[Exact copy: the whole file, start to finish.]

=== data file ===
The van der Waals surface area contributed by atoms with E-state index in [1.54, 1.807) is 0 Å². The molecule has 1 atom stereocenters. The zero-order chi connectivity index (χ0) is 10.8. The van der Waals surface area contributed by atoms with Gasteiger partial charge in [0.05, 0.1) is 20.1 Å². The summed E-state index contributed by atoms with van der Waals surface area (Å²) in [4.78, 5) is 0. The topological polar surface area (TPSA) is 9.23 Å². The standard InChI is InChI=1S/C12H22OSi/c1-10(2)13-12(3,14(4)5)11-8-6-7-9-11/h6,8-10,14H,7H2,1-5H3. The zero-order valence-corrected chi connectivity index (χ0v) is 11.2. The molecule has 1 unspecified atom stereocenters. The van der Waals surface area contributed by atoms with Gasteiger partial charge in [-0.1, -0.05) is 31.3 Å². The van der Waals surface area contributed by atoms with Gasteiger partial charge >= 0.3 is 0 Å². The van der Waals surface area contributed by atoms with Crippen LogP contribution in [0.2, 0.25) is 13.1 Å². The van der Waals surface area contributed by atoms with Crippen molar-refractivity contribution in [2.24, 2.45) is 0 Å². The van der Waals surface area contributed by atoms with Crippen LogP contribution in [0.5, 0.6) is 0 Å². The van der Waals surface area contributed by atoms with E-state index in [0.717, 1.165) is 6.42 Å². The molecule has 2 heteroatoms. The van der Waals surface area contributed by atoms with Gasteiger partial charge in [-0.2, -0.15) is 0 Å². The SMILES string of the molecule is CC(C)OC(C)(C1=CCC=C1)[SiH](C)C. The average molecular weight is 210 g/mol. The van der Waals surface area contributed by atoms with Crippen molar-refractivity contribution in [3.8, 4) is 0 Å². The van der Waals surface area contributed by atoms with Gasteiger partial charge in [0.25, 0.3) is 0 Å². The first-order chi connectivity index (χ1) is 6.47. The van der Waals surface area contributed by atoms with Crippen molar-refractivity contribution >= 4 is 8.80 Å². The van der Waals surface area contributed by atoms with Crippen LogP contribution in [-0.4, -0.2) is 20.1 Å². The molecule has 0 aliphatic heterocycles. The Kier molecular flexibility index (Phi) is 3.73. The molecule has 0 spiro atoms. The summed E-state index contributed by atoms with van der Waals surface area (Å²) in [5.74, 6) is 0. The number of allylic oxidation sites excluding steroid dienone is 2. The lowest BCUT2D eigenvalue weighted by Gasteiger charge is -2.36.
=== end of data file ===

The van der Waals surface area contributed by atoms with E-state index in [1.54, 1.807) is 0 Å². The molecule has 1 atom stereocenters. The zero-order chi connectivity index (χ0) is 10.8. The van der Waals surface area contributed by atoms with Gasteiger partial charge in [0.05, 0.1) is 20.1 Å². The summed E-state index contributed by atoms with van der Waals surface area (Å²) in [4.78, 5) is 0. The topological polar surface area (TPSA) is 9.23 Å². The standard InChI is InChI=1S/C12H22OSi/c1-10(2)13-12(3,14(4)5)11-8-6-7-9-11/h6,8-10,14H,7H2,1-5H3. The zero-order valence-corrected chi connectivity index (χ0v) is 11.2. The molecule has 1 unspecified atom stereocenters. The van der Waals surface area contributed by atoms with Gasteiger partial charge in [-0.1, -0.05) is 31.3 Å². The van der Waals surface area contributed by atoms with Gasteiger partial charge >= 0.3 is 0 Å². The van der Waals surface area contributed by atoms with Crippen LogP contribution in [0.2, 0.25) is 13.1 Å². The van der Waals surface area contributed by atoms with Crippen molar-refractivity contribution in [2.24, 2.45) is 0 Å². The van der Waals surface area contributed by atoms with Crippen LogP contribution in [0.5, 0.6) is 0 Å². The van der Waals surface area contributed by atoms with E-state index in [0.717, 1.165) is 6.42 Å². The molecule has 2 heteroatoms. The van der Waals surface area contributed by atoms with Gasteiger partial charge in [-0.2, -0.15) is 0 Å². The SMILES string of the molecule is CC(C)OC(C)(C1=CCC=C1)[SiH](C)C. The average molecular weight is 210 g/mol. The van der Waals surface area contributed by atoms with Crippen molar-refractivity contribution in [3.8, 4) is 0 Å². The van der Waals surface area contributed by atoms with Gasteiger partial charge in [0.25, 0.3) is 0 Å². The first-order chi connectivity index (χ1) is 6.47. The van der Waals surface area contributed by atoms with Crippen molar-refractivity contribution >= 4 is 8.80 Å². The van der Waals surface area contributed by atoms with Crippen LogP contribution in [-0.4, -0.2) is 20.1 Å². The molecule has 0 aliphatic heterocycles. The Kier molecular flexibility index (Phi) is 3.73. The molecule has 0 spiro atoms. The summed E-state index contributed by atoms with van der Waals surface area (Å²) in [5.74, 6) is 0. The number of allylic oxidation sites excluding steroid dienone is 2. The lowest BCUT2D eigenvalue weighted by Gasteiger charge is -2.36.